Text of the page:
William Beebe

William Beebe in 1925

But first, Isabel had nine years of adventures in the tropics, living a life nearly unique for her times, let alone for young, single woman. Isabel met Beebe just as he was mounting the first his Department of Tropical Research scientific expeditions. Experienced with nature exploration, he knew the value of a gifted artist to his work.

Isabel knew of Beebe’s incredible knowledge of nature and was fascinated with his globe-spanning exploration. And “he was an enthusiast, and he cared nothing about money,”ii  So he could help her move her are clear of excess commercialism.

Isabel had told an American Magazine interviewer, “You must be enthusiastic,” she says; “it’s the enthusiasts who do things.”iii She saw that in Beebe, and surely he saw it in her.

Having met him, “one word led to another,” and Beebe hired Isabel to bring her skills along on his 1917 expedition to British Guiana. She ultimately traveled as scientific artist with Beebe on nine expeditions, including seven to British Guiana and two to the Galapagos. The adventures she had colored her interests and her art from then forward.

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i John Monk Saunders, “Jungle Creatures ‘Sit’ for Her in Their Own Back Yards,” American Magazine, February 1926, Vol. 101, p. 26.

ii John Monk Saunders, “Jungle Creatures ‘Sit’ for Her in Their Own Back Yards,” American Magazine, February 1926, Vol. 101, p. 26.

iii John Monk Saunders, “Jungle Creatures ‘Sit’ for Her in Their Own Back Yards,” American Magazine, February 1926, Vol. 101, p. 26.

Isabel Cooper and Greenwich Village

Greenwich Village in New York City was where you went in the 1910s if you were eccentric, gay, radical, or artistic. Pioneering activists, artists, and writers began settling there in the early 1910s. They set a tone for free-thinking and free-living that, along with cheap housing and cheap restaurants, and good light for art studios, seeded the quickening growth of a creative community. And the magnetic pull drew Isabel early in the emergence of America’s Bohemia. She began to work in Washington Square, and live nearby by about 1912.i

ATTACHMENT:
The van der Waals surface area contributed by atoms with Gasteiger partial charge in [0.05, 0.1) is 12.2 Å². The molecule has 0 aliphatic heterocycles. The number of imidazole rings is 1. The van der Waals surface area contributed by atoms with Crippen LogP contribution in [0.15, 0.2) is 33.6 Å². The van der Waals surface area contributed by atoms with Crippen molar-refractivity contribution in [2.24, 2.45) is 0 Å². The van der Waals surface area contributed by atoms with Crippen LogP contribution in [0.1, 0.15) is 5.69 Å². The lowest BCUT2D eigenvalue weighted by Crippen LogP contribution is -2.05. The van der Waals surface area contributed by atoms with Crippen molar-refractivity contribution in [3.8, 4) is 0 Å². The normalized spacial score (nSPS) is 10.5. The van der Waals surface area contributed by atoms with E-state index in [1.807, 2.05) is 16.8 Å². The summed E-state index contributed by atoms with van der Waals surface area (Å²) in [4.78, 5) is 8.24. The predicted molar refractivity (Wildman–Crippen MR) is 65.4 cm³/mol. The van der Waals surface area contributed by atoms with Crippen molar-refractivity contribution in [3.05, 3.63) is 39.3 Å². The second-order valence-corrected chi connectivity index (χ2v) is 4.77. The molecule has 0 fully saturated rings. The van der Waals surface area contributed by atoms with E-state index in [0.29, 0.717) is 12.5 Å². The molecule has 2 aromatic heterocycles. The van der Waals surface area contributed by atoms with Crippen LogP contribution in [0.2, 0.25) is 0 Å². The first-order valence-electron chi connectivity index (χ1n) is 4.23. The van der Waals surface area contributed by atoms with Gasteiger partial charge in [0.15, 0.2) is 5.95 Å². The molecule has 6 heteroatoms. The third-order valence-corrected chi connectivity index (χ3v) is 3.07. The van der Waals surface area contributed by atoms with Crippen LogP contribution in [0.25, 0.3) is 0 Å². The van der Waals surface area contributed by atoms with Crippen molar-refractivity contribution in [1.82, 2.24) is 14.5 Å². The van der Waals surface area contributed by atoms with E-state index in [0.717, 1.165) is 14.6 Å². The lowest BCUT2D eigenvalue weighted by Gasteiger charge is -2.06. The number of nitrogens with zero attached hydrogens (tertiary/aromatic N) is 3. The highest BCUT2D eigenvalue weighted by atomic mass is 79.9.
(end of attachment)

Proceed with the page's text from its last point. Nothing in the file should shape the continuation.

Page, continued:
The Village offered a counterbalance to the more proper, staid uptown neighborhoods, and its residents thought of it that way, as is clear from John Reed’s poem, “A Day in Bohemia.”

Yet we are free who live in Washington Square,
We dare to think as uptown wouldn’t dare,
Blazing our nights with arguments uproarious;
What care we for a dull old world censorious,
When each is sure he’ll fashion something glorious?
Blessed are thou, Anarchic Liberty
Who asketh nought but joy of such as we!
–Excerpt from “The Day in Bohemia,” 1912, John Reed, journalist, poet, communist

The Village drew mostly unmarried men and women for the chance to live “unencumbered by family obligations.ii” It’s easy to think of Isabel seeking to be so unencumbered; to at once free her self to do the creative work she loved and to find the freedom that only some young women were exercising in the early part of the 20th century.

The people of the Village came to be called “Bohemians.” The word means someone with unconventional social habits and lifestyle. But Isabel used to say that a bohemian is a person with an art studio who doesn’t really do art.

The Benedict Studios, Washington Square, where Isabel Cooper worked in the 1910s

The Benedict Studios, Washington Square, where Isabel Cooper worked in the 1910s